Above the crew's sleeping area we find the Captain's Bunk, containing a thin access-privelege [sic] card that ought to come in handy.  North is the Chemistry Lab, where an overturned jar of crystals sounds significant based on its description but is not apparently portable.

Continuing upward from the Chemistry Lab -- there are a lot of up/down connections in this map -- we find the Biology Lab, which the intro has informed us we'll need to visit to finish the adventure.  A pamphlet here suggests that the aliens are scared of small furry creatures, almost certainly a hint for facing said aliens.

We can travel east from the chemistry lab into the Observatory, where a large viewport displays the cratered surface of the alien planet upon which we are parked.  The security crawlway above is securely bolted, but we'll TAKE the battery operated LAMP here (and avoid turning it on until we absolutely need to, based on past adventuring experience.)

It looks like I've explored everything here, except the blocked security crawlway, so I'll start backing out.  Checking navigation in the crew's bunks, I find a downward path to a Weapon Locker, unfortunately empty of weapons.  A book here can be taken, but READ BOOK yields only THAT HAS NO EFFECT HERE, which my experience with this engine suggests means we have to read it at a certain place and/or time.  We'll keep it with us until we figure that out, anyway.

Traveling north of the weapon locker returns us to the Astro-Navigation Room, our starting location, so the map is starting to feel a little more complete.  I close another loop by discovering the Needle-Shower room, which uses no water, and can be reached from the Galley to the north and the Billiards Room to the east.  There's a Captain's cap here, which we can take with us, but there's no WEAR verb so it doesn't appear we'll be impersonating an officer.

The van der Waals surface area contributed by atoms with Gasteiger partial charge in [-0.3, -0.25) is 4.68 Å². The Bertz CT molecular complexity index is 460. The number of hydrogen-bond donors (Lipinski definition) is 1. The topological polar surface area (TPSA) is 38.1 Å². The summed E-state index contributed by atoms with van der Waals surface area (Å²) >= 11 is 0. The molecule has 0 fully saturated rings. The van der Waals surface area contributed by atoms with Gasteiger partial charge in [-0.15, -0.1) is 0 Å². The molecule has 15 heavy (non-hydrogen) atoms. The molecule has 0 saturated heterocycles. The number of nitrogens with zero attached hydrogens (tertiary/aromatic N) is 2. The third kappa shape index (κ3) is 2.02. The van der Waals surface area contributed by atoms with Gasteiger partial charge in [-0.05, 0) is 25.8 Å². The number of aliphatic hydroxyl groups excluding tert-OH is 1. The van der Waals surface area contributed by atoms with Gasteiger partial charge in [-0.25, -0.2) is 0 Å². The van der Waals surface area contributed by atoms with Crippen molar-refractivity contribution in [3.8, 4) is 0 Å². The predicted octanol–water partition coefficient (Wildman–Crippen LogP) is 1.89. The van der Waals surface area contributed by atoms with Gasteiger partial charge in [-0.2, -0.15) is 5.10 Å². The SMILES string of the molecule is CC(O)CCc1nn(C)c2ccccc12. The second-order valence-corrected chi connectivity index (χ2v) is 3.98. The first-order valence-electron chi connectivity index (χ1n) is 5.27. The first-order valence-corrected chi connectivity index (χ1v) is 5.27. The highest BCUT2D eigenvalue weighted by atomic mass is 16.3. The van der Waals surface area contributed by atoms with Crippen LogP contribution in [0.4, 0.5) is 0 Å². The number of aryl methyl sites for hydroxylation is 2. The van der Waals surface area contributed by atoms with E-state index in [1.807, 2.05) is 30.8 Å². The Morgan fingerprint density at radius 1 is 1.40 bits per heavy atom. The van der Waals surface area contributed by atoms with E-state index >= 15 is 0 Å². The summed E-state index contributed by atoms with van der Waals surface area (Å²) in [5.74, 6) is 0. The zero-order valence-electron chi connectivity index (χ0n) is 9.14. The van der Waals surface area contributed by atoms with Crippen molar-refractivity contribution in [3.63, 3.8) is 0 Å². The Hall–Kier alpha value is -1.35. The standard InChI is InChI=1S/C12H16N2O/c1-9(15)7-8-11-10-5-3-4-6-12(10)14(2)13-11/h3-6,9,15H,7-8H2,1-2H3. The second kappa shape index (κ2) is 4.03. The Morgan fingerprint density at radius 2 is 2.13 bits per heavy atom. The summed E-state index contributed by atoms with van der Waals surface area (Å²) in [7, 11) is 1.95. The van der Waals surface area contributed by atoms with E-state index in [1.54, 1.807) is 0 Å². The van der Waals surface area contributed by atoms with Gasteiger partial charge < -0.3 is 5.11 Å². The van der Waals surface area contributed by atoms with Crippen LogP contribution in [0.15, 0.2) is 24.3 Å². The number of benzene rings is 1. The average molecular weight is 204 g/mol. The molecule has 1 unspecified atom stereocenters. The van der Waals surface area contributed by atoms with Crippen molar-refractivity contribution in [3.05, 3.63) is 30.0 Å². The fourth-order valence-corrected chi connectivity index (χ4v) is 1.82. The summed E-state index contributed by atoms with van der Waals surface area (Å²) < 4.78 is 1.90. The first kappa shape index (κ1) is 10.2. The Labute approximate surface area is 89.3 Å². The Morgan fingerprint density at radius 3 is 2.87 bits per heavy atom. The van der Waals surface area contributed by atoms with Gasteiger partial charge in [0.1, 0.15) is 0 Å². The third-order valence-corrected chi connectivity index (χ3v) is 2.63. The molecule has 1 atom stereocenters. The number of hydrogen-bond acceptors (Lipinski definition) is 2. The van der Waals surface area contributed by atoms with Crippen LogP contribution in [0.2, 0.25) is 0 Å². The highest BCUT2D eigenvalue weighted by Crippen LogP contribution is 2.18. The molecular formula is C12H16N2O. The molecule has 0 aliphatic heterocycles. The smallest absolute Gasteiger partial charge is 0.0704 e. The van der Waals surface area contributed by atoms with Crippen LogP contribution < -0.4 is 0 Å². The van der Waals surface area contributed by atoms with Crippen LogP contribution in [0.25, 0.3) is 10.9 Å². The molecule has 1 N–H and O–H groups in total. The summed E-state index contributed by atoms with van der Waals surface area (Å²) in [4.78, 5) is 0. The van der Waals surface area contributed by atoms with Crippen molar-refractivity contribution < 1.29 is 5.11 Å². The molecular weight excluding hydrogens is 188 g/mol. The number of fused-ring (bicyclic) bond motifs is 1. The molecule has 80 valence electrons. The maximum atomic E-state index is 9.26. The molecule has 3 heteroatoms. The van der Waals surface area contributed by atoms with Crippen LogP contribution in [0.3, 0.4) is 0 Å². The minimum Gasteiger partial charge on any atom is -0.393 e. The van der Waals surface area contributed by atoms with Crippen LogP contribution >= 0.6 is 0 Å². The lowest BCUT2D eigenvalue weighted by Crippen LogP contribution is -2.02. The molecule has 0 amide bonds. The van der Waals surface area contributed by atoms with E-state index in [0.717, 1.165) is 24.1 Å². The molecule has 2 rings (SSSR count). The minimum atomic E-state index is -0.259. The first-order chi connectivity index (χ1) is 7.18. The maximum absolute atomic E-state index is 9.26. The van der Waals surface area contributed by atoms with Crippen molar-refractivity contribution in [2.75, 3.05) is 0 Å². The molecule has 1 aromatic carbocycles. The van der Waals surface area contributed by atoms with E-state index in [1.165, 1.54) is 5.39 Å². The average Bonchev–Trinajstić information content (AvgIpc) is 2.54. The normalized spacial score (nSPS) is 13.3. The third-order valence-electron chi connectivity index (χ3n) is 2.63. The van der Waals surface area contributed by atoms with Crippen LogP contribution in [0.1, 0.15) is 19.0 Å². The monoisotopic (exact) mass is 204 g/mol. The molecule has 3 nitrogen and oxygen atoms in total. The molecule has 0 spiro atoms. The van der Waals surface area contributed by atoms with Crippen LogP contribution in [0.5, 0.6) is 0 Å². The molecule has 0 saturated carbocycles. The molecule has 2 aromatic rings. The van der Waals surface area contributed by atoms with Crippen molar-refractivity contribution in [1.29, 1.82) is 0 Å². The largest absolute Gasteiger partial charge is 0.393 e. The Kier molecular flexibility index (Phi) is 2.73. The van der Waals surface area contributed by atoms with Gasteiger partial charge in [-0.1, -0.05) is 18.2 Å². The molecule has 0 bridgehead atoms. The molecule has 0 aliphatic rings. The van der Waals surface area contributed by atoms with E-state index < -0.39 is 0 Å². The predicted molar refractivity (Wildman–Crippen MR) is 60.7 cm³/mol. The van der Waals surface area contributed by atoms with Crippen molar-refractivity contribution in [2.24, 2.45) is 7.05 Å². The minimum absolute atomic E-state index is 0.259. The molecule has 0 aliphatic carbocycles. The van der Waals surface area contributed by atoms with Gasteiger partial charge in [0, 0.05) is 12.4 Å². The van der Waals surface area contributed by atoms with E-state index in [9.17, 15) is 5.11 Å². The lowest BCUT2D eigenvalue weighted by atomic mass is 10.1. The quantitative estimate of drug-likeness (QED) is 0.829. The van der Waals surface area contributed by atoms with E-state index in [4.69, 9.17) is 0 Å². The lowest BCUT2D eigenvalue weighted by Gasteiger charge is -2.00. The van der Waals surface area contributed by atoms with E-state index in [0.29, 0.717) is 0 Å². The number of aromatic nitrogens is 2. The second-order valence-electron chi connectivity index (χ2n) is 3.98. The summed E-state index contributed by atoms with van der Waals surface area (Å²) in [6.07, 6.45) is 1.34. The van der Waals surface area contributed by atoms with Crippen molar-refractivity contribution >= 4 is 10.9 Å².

We're closing out more of the map now... D from the Needle-Shower takes us to the Ship's Zoo, where an unlicensed Tribble sits near a dragon-like beast breathing fire, though the creature doesn't bother us if we want to TAKE TRIBBLED from the Galley takes us to the Space Suit Closet, where we can obtain a clean space suit that fits, and it reconnects to the Astro-Navigation Room to the west.

What next?  We can't OPEN HATCH in the navigation room yet.  Can we remove the cooling rod from the reactor room?  Nope, TAKE ROD is not permitted, and the parser won't understand PUSH or PULL ROD.

Can we figure out how to operate the voice-activated security system in the galley?  SAY OPEN and SAY ACCESS don't work.  But I can READ the access CARD we found earlier, on which is written GEMCO.  But drat the luck, SAY GEMCO has no effect here either.

Perhaps due to the lack of an EXAMINE verb, this engine sometimes relies on HINT to provide information not otherwise available.  Typing HINT in the biology lab, for example, reveals that a sign is present, even if we don't exactly need this confirmed: "Alien organisms to be placed here."  So maybe I need to look for hints in more areas to see what the possibilities are, and I realize that there's a quirky context-sensitivity here -- we have to L(ook) in each room to trigger a change in the HINT text, otherwise it just repeats the previous hint.